We welcome blogs on issues across Science, Technology, Research and Innovation, and on the activities of the Foundation. To publish a blog on this site, please email Gavin Costigan (gavin.costigan@foundation.org.uk).

The double face of research in low and middle-income countries – facing the pandemic

In the amidst of a pandemic, we must not forget the other health challenges that continue to face the world. Kirsty Le Doare writes about maternal and newborn infectious disease in low and middle- income countries in light of Covid-19.

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X marks the Pandemic

Disease X was prophesied by the World Health Organisation, and now it is here in the form of Covid-19. Alana Cullen discusses why pandemics are set to increase, and the story of Coronavirus.

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To glove or not to glove: a timely history of hand hygiene

Gloves- a barrier to disease, or an emotional comfort when faced with disease? Dr Fay Bound Alberti discusses the history of hand washing and the role of gloves in medical history.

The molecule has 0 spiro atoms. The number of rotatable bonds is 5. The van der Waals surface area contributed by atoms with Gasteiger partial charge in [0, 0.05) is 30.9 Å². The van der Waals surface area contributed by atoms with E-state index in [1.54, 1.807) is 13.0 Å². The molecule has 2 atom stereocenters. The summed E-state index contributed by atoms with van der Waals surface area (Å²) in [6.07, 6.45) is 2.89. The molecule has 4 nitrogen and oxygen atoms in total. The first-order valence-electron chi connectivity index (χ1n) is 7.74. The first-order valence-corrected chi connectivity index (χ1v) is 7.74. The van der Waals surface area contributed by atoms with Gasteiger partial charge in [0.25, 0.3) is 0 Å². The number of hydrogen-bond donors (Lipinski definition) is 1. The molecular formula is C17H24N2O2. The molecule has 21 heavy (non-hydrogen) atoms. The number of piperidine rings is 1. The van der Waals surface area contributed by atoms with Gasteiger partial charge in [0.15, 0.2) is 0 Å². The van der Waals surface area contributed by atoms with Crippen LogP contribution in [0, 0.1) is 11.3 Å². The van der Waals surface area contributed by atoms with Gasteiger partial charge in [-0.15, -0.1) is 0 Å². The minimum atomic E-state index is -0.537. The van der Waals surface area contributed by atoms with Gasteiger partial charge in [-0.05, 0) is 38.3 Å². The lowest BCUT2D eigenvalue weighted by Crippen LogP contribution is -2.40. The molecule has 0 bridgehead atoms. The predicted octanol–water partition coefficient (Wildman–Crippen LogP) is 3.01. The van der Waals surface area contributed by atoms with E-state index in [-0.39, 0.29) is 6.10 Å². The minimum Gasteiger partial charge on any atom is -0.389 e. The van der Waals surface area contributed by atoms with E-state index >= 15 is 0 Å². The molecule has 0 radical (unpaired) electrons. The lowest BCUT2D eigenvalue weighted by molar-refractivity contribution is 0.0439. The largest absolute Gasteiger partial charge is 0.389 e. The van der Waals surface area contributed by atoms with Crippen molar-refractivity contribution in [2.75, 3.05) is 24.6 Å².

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On the effect of Black Swans on projects

Black Swan events happen infrequently but when they do, have a high impact. Alan Mosca explains the current risk analysis systems, and the potential for better ones which encompass these Black Swans.

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A Case for the Frequent Flyer Levy

With the climate crisis growing, governments are having to debate ways to help cut their carbon emissions; and introducing a Frequent Flyer Levy could be the way forward.

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A positive case for Drones

With all the bad press surrounding drones, Gavin Costigan explores the positive impacts they could have on society, with the right privacy and security regulations in place.

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Facial recognition technology, history and the meanings of the face

With facial recognition technologies being increasingly commonplace, Dr Fay Bound Alberti discusses the use of such technologies, the ethics surrounding them, as well as the historical relevance of the issues faced.

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Time to Let Go of the Two Cultures?

Nineteenth-century philosopher and social theorist Auguste Comte famously proposed “that there is one kind of objective knowledge in the world, and that the natural sciences have shown in practice what it is” (Smith, 2007: 93). Would that it were so simple.

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